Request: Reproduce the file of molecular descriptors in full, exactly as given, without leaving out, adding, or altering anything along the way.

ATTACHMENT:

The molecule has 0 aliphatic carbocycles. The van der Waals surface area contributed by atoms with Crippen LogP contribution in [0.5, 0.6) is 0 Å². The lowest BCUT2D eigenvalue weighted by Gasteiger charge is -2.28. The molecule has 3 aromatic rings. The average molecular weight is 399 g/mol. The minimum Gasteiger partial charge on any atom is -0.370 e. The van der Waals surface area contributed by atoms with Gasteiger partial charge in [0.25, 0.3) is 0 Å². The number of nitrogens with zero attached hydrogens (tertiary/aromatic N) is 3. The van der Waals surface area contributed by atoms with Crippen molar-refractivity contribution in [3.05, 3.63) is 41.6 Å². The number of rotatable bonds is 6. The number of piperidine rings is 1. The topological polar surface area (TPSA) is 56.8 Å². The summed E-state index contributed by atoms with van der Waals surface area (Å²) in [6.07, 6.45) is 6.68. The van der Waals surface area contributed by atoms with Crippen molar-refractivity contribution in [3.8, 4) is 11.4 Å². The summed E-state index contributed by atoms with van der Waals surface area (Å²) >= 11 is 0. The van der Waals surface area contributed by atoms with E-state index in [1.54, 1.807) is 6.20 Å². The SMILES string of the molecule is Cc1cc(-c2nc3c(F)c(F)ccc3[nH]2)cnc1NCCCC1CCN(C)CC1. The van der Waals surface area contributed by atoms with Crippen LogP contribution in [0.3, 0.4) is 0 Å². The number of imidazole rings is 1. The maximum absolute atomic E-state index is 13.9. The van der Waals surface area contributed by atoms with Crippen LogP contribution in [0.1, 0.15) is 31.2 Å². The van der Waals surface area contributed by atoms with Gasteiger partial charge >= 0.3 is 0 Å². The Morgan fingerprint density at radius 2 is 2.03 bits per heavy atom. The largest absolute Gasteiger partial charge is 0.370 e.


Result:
The molecule has 0 aliphatic carbocycles. The van der Waals surface area contributed by atoms with Crippen LogP contribution in [0.5, 0.6) is 0 Å². The lowest BCUT2D eigenvalue weighted by Gasteiger charge is -2.28. The molecule has 3 aromatic rings. The average molecular weight is 399 g/mol. The minimum Gasteiger partial charge on any atom is -0.370 e. The van der Waals surface area contributed by atoms with Gasteiger partial charge in [0.25, 0.3) is 0 Å². The number of nitrogens with zero attached hydrogens (tertiary/aromatic N) is 3. The van der Waals surface area contributed by atoms with Crippen molar-refractivity contribution in [3.05, 3.63) is 41.6 Å². The number of rotatable bonds is 6. The number of piperidine rings is 1. The topological polar surface area (TPSA) is 56.8 Å². The summed E-state index contributed by atoms with van der Waals surface area (Å²) in [6.07, 6.45) is 6.68. The van der Waals surface area contributed by atoms with Crippen molar-refractivity contribution in [3.8, 4) is 11.4 Å². The summed E-state index contributed by atoms with van der Waals surface area (Å²) >= 11 is 0. The van der Waals surface area contributed by atoms with E-state index in [1.54, 1.807) is 6.20 Å². The SMILES string of the molecule is Cc1cc(-c2nc3c(F)c(F)ccc3[nH]2)cnc1NCCCC1CCN(C)CC1. The van der Waals surface area contributed by atoms with Crippen LogP contribution in [0.3, 0.4) is 0 Å². The number of imidazole rings is 1. The maximum absolute atomic E-state index is 13.9. The van der Waals surface area contributed by atoms with Crippen LogP contribution in [0.1, 0.15) is 31.2 Å². The van der Waals surface area contributed by atoms with Gasteiger partial charge >= 0.3 is 0 Å². The Morgan fingerprint density at radius 2 is 2.03 bits per heavy atom. The largest absolute Gasteiger partial charge is 0.370 e.